Monthly Archives: December 1995

The Loved One

Admittedly, this 1965 adaptation of the Evelyn Waugh satire about American burial habits in general, LA’s Forest Lawn in particular, isn’t all that it could or perhaps even should have been. Still, considering the unpromising credits (Tony Richardson directing in black-and-white ‘Scope, snaggle-toothed Robert Morse as the lead) it could have been worse, and there are diverse compensations along the way (including parts by Liberace, Jonathan Winters, Milton Berle, Tab Hunter, Robert Morley, John Gielgud, and Lionel Stander). Haskell Wexler shot it, Terry Southern and Christopher Isherwood adapted it, and there’s all the bad taste one would ever want to see crowded into one work on the subject. Others in the cast include Rod Steiger, Anjanette Comer, Dana Andrews, James Coburn, Margaret Leighton, and Roddy McDowall. (JR)… Read more »

False Idol [NIXON]

From the Chicago Reader (December 22, 1995). — J.R.


* (Has redeeming facet)

Directed by Oliver Stone

Written by Stephen J. Rivele,

Christopher Wilkinson, and Stone

With Anthony Hopkins, Joan Allen, James Woods, J.T. Walsh, Paul Sorvino, Powers Boothe, David Hyde Pierce, E.G. Marshall, Madeleine Kahn, David Paymer, and Mary Steenburgen.

Did we really win the cold war? I know that capitalism prevailed on the economic front, but I’m less sure about the cultural front. I suspect a capitalist version of Stalinist culture has triumphed rather than any sort of democracy: Stalinist culture meaning calcified, state-supported art built around solemn, hulking father figures — something like Oliver Stone’s latest two-ton Christmas turkey, Nixon. If we recognize that Disney has effectively become the federal government, the rest of the scenario falls into place. Just as Stalin’s flunkies had to praise the official “masterpieces” of Stalinist art no matter how inert or uninventive they were, Nixon‘s producers (who’ve spent millions promoting the movie) have guaranteed that media savants are already describing Stone’s Nixon as a figure of Shakespearean proportions rather than the poorly cast, two-dimensional numskull decked out with a few grade-Z horror-movie traits that he is.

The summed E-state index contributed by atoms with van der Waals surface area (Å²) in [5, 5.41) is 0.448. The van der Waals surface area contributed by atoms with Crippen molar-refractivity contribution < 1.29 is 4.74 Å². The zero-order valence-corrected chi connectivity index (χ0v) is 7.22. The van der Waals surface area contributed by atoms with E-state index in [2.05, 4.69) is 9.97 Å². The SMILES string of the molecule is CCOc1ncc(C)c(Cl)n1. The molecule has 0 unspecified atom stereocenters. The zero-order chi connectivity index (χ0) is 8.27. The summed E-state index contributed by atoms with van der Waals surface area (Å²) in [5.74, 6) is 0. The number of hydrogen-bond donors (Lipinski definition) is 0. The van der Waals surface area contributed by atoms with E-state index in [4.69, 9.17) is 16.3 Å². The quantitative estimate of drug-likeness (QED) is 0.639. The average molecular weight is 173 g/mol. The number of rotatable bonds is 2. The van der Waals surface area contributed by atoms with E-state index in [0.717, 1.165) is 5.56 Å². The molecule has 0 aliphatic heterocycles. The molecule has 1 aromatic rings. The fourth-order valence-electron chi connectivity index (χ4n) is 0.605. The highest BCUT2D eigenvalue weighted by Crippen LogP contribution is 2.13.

Toddlers have been treated a lot more like adults by the movies this year than grown-ups have.… Read more »


Alot better than one might have expected, this remake of Billy Wilder’s weakest romantic comedy of the 50s manages to minimize the jaded, dirty-old-man aspect of the sub-Lubitsch original (a flaw it shares with Wilder’s Love in the Afternoon) with better casting. Humphrey Bogart certainly had his gifts, but Harrison Ford makes a much better romantic lead as a tycoon opposite a gamine chauffeur’s daughter; and if Julia Ormond initially seems to be playing Audrey Hepburn rather than Sabrina–an impression furthered by various references to Funny Face–she eventually takes over the part for herself. Sydney Pollack directs with the sort of old-fashioned polish that was easy to take for granted two decades ago but almost looks like classicism today. With TV-talk-show host Greg Kinnear as the tycoon’s brother (originally played by William Holden), Nancy Marchand, and John Wood, in a script by Barbara Benedek and David Rayfiel, who adapted the original screenplay that Wilder, Samuel Taylor, and Ernest Lehman based on Taylor’s play. This is basically double-dealing Hollywood nonsense with all the usual dishonesty, but it goes down easily. Ford City, Golf Mill, Lincoln Village, North Riverside, Water Tower, Norridge, Old Orchard, Webster Place. … Read more »